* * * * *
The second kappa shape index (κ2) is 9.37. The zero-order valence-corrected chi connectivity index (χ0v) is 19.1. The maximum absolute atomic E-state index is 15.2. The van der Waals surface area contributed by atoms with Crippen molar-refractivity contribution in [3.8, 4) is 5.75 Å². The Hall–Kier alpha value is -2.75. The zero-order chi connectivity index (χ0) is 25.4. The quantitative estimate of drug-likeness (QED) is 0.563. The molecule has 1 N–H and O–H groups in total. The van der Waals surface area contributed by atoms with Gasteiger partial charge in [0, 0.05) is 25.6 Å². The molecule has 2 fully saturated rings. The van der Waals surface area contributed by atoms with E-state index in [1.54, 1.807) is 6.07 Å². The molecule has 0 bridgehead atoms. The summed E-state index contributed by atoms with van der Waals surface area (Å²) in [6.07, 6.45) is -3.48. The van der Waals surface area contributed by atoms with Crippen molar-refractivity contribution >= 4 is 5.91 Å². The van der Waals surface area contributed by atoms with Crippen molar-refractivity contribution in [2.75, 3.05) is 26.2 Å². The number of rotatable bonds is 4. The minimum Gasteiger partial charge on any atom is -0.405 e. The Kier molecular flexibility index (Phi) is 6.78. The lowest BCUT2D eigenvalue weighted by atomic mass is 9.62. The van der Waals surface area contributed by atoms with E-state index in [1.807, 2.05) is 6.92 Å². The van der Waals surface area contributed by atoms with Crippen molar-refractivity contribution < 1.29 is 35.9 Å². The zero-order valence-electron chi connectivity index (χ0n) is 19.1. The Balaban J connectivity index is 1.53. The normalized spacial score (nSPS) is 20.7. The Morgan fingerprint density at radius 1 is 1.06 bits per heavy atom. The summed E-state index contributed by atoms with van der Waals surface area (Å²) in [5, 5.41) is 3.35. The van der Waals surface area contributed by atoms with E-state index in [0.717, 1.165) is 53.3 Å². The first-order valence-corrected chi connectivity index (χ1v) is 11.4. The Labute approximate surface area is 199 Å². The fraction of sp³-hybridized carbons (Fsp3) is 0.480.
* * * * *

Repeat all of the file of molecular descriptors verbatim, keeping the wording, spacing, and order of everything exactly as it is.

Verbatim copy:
The second kappa shape index (κ2) is 9.37. The zero-order valence-corrected chi connectivity index (χ0v) is 19.1. The maximum absolute atomic E-state index is 15.2. The van der Waals surface area contributed by atoms with Crippen molar-refractivity contribution in [3.8, 4) is 5.75 Å². The Hall–Kier alpha value is -2.75. The zero-order chi connectivity index (χ0) is 25.4. The quantitative estimate of drug-likeness (QED) is 0.563. The molecule has 1 N–H and O–H groups in total. The van der Waals surface area contributed by atoms with Gasteiger partial charge in [0, 0.05) is 25.6 Å². The molecule has 2 fully saturated rings. The van der Waals surface area contributed by atoms with E-state index in [1.54, 1.807) is 6.07 Å². The molecule has 0 bridgehead atoms. The summed E-state index contributed by atoms with van der Waals surface area (Å²) in [6.07, 6.45) is -3.48. The van der Waals surface area contributed by atoms with Crippen molar-refractivity contribution >= 4 is 5.91 Å². The van der Waals surface area contributed by atoms with Crippen molar-refractivity contribution in [2.75, 3.05) is 26.2 Å². The number of rotatable bonds is 4. The minimum Gasteiger partial charge on any atom is -0.405 e. The Kier molecular flexibility index (Phi) is 6.78. The lowest BCUT2D eigenvalue weighted by atomic mass is 9.62. The van der Waals surface area contributed by atoms with E-state index in [1.807, 2.05) is 6.92 Å². The van der Waals surface area contributed by atoms with Crippen molar-refractivity contribution < 1.29 is 35.9 Å². The zero-order valence-electron chi connectivity index (χ0n) is 19.1. The Balaban J connectivity index is 1.53. The normalized spacial score (nSPS) is 20.7. The Morgan fingerprint density at radius 1 is 1.06 bits per heavy atom. The summed E-state index contributed by atoms with van der Waals surface area (Å²) in [5, 5.41) is 3.35. The van der Waals surface area contributed by atoms with E-state index in [0.717, 1.165) is 53.3 Å². The first-order valence-corrected chi connectivity index (χ1v) is 11.4. The Labute approximate surface area is 199 Å². The fraction of sp³-hybridized carbons (Fsp3) is 0.480.